#2 - Vivienne McMaster

It's quite a pleasure to have Vivienne as my second guest in the series.  She is an inspiring blogger and teacher of the Be Your Own Beloved e-courses, whose quirky self portraits are a gentle reminder for us to go easy on ourselves, to inject some fun into our days.  I've always wondered what set her on this course, and recently reached out to her to find out.

 

Lee-Ann:  How did you come to be on this current path of self love and healing through photography?

Vivienne:  I came to this work, to this path through my life experiences.  Using the tool of photography for self love and body-image healing was something that I did to change the way that I treated myself, to build a kinder relationship with myself.

I found my love for photography after going through a low time (a funk, a depression) in my late 20s and it so happened that our phones were starting to have cameras in them, and digital photography was becoming more accessible.  I just started taking photos to try to bring some beauty into my day and what happened was that I found that by inviting myself into the frame and being in the photo, I had discovered an unexpected space where I was in charge of what happened.  I was in control of how I saw myself in the photo, how I took it, how I moved in it, and how I reacted to it if I didn't like it.  I got to be the narrator of my own story for what felt like the first time in my life, and take that power back into my own hands.

I didn't go into it planning to teach or make it a business, but I'm so grateful that that came out of it.  It was clear to me that if these tools and activities that I was doing (by taking selfies) could help me, they could help other people too.  It became not just the work that I loved to do but a greater mission beyond that, and I see myself doing this work as long as there are women and men out there who believe that they aren't enough, that their bodies aren't worthy of love, and that these old stories appear when they see photos of themselves.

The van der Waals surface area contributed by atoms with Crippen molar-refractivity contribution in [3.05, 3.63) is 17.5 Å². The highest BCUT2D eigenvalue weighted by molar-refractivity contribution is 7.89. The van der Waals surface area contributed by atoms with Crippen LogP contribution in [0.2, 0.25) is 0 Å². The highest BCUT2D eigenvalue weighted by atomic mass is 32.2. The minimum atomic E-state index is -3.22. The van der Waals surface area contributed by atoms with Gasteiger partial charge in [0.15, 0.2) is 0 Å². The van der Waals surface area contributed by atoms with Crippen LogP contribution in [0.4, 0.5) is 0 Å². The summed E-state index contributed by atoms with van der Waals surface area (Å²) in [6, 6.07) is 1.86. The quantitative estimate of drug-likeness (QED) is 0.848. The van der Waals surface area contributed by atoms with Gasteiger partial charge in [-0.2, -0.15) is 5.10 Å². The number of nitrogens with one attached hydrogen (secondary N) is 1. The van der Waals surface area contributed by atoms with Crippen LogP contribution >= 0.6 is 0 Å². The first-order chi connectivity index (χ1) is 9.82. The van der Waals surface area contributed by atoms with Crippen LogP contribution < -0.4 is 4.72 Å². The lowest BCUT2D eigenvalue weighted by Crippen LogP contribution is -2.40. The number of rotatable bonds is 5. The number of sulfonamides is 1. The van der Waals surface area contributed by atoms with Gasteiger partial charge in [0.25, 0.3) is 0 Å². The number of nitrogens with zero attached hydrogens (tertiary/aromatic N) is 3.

L-A:  What issue did you struggle with the most?  Have you fully conquered it or is it still a battle?

V:  I've struggled with negative body image for much of my life and found photos especially triggering.  But of course, that led to it being a powerful place of healing rather than a place of critique.

Thankfully, it's not an everyday battle anymore, as I worked hard to make peace with my body and my self image.  But we're human... there is an ebb and flow to everything so I definitely won't say that I've conquered it as some days are still challenging.  And if I see it only as something that I've conquered, those days would feel like a failure.  Instead, they are a place where I can invite in more compassion and show up for myself.

There are so many layers of healing for many women to do around body image, as we've been inundated with stories of what we're supposed to look like in order to be 'acceptable' or 'beautiful.'  It isn't something that we win or lose but dig deeper into - the unlearning of those standards of beauty, as I like to call them in my work, the rewriting of the story of how we see ourselves.

L-A:  Putting yourself on a public, global platform can feel very vulnerable for some people.  Did you have any reservations, or was it easy for you to share your journey from the beginning?

V:  It has been a slow and steady growing of both my message and my willingness to put myself out there.  I first started teaching about self portraits in general, the artistic, technical side of it, and have slowly let the self-compassion element move more and more to the forefront.  It has always been and is still vulnerable, though.  Every time that I put out something new, the vulnerability is extra fierce, especially because this work is so close to my heart.  I honestly can't say that it's been easy but it's been worth the vulnerability for sure.

I find especially that sharing the stories of my own self doubt and inner critic can be wildly vulnerable but if I'm going to ask people to be brave and share their photos and stories, I need to share mine too, particularly since from the start this work has been rooted in my own healing.  It's important for me to live the work, to be authentic and grow with it, and not just show a polished version of myself.

L-A:  What kind of feedback have you received from e-course participants facing the same struggles that you did?

V:  Most of the folks who join the class have a similar struggle with negative self-talk and self image and have been working on it through other modalities, but may not have thought to try photos as a place of healing, often because photos can feel like the place where those tender stories can come up.  That's who I created this work for, not for folks who already love being in photos or haven't struggled with their self image.